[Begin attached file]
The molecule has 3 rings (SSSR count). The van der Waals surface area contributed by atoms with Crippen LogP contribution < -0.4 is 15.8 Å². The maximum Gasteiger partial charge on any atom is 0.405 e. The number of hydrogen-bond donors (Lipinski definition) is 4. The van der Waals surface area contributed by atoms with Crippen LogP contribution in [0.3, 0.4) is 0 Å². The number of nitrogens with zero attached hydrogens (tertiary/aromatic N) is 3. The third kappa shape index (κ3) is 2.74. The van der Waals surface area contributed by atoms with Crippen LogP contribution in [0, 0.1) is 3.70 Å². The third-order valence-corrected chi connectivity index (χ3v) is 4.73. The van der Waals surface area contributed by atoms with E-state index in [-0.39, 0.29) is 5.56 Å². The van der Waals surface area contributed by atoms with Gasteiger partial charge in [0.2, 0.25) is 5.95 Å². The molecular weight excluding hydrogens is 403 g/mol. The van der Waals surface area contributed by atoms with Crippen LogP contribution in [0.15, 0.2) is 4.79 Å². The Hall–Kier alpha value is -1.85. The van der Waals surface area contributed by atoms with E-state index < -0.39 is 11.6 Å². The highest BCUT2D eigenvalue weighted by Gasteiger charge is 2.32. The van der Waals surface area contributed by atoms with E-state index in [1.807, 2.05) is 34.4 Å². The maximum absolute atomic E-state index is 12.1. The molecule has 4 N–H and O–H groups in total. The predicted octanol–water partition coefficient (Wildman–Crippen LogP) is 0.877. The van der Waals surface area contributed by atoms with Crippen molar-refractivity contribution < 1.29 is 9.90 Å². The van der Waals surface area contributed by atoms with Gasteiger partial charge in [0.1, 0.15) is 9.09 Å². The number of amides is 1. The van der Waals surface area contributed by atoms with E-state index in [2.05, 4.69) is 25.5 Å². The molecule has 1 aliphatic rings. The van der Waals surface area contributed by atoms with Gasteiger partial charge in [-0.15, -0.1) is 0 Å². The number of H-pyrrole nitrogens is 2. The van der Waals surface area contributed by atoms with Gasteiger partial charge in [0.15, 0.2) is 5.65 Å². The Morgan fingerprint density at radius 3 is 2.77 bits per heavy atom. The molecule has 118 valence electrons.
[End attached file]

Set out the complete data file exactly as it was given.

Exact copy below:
The molecule has 3 rings (SSSR count). The van der Waals surface area contributed by atoms with Crippen LogP contribution < -0.4 is 15.8 Å². The maximum Gasteiger partial charge on any atom is 0.405 e. The number of hydrogen-bond donors (Lipinski definition) is 4. The van der Waals surface area contributed by atoms with Crippen LogP contribution in [0.3, 0.4) is 0 Å². The number of nitrogens with zero attached hydrogens (tertiary/aromatic N) is 3. The third kappa shape index (κ3) is 2.74. The van der Waals surface area contributed by atoms with Crippen LogP contribution in [0, 0.1) is 3.70 Å². The third-order valence-corrected chi connectivity index (χ3v) is 4.73. The van der Waals surface area contributed by atoms with E-state index in [-0.39, 0.29) is 5.56 Å². The van der Waals surface area contributed by atoms with Gasteiger partial charge in [0.2, 0.25) is 5.95 Å². The molecular weight excluding hydrogens is 403 g/mol. The van der Waals surface area contributed by atoms with Crippen LogP contribution in [0.15, 0.2) is 4.79 Å². The Hall–Kier alpha value is -1.85. The van der Waals surface area contributed by atoms with E-state index < -0.39 is 11.6 Å². The highest BCUT2D eigenvalue weighted by Gasteiger charge is 2.32. The van der Waals surface area contributed by atoms with E-state index in [1.807, 2.05) is 34.4 Å². The maximum absolute atomic E-state index is 12.1. The molecule has 4 N–H and O–H groups in total. The predicted octanol–water partition coefficient (Wildman–Crippen LogP) is 0.877. The van der Waals surface area contributed by atoms with Crippen molar-refractivity contribution < 1.29 is 9.90 Å². The van der Waals surface area contributed by atoms with Gasteiger partial charge in [0.1, 0.15) is 9.09 Å². The number of amides is 1. The van der Waals surface area contributed by atoms with E-state index in [2.05, 4.69) is 25.5 Å². The molecule has 1 aliphatic rings. The van der Waals surface area contributed by atoms with Gasteiger partial charge in [-0.15, -0.1) is 0 Å². The number of H-pyrrole nitrogens is 2. The van der Waals surface area contributed by atoms with Gasteiger partial charge in [0.15, 0.2) is 5.65 Å². The Morgan fingerprint density at radius 3 is 2.77 bits per heavy atom. The molecule has 118 valence electrons.